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The legal structure of American bail law can be traced back to English bail laws predating the original colonies. When the American colonies emancipated themselves in 1776, the legacy of British influence on the bail system remained intact as bail laws were incorporated into the Constitutional amendments and individual laws. The eighth amendment is the most recognized as the root of bail law. This guarantees excess bail may not be used to hold suspects who rightfully are entitled to bail. The sixth amendment ensures one knows if they are entitled to bail under the law, it does not give them rights to bail already existing in law. Further legal law was established during The Judiciary Act of 1789. This did not clarify between the use of bail before and after conviction. In 1946 The Federal Rules of Criminal Procedure decided that it would be at the discretion of the judge, regardless of crime, if one would be released after a conviction pending an appeal or an application for certiorari. Then in 1966, the first major change to the bail laws occurred since the 1700's. The Bail Reform Act of 1966 enacted into law that defendants, for non-capital crimes, shall be released prior to trial on their own personal recognizance or on personal bail bond unless a judge determines that these incentives will not adequately assure their appearance at their criminal trial. Essentially a judge is compelled to select the least detrimental and restrictive means to assure that the defendant will be released and consequently appear in court as ordered. Thus, the defendant may be released but with conditions such as paying bail, posting a bail bond and restrictions on their travel. Individuals charged with a capital offense or who have been convicted and are awaiting sentencing or appeal are subject to a different standard. They are to be released unless a judge has a reasonable doubt that there are no conditions that "will reasonably assure that the person will not flee or pose danger to any other person or to the community." The Bail Reform Act of 1966 essentially set a standard that defendants must be able to secure release with as little burden as possible that will reasonably motivate them to appear in court as ordered. The likelihood that a defendant will appear in court is the only basis for the bail decision is made by a judge in non capital offenses. Unlike capital offenses, in noncapital cases the Act doesn't allow the court to consider a suspect's dangerousness to the community. While legal elements pertaining to bail laws has changed somewhat over time, the right remains the same today as it has been for years. Someone who has been arrested has the right to be released if the judge believes they will appear in court as ordered Learn more about bail bonds. Stop by Jillian Hughes's site where you can find out all about using bail bonds to help a loved one.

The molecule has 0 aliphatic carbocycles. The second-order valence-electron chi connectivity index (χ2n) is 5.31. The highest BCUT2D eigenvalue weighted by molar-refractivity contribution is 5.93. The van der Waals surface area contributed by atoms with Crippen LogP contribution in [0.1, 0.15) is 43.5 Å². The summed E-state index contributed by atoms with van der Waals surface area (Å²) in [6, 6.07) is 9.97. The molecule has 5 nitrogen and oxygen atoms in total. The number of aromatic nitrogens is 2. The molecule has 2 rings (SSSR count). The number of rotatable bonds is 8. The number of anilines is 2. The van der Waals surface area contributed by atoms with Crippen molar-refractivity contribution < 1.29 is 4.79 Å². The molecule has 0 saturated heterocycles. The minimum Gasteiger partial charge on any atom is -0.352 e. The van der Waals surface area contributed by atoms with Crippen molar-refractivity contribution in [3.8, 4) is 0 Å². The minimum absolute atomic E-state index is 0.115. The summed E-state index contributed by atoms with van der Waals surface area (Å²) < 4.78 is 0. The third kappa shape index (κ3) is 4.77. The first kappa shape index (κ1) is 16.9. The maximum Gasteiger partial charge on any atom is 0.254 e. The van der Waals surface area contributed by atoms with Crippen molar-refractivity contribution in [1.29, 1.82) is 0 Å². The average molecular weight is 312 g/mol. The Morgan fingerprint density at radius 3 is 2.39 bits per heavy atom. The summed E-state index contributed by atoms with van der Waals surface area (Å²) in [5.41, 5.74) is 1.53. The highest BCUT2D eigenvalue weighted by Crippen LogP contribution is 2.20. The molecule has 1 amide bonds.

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"Bail Bonds Through The Years "Please download to view full document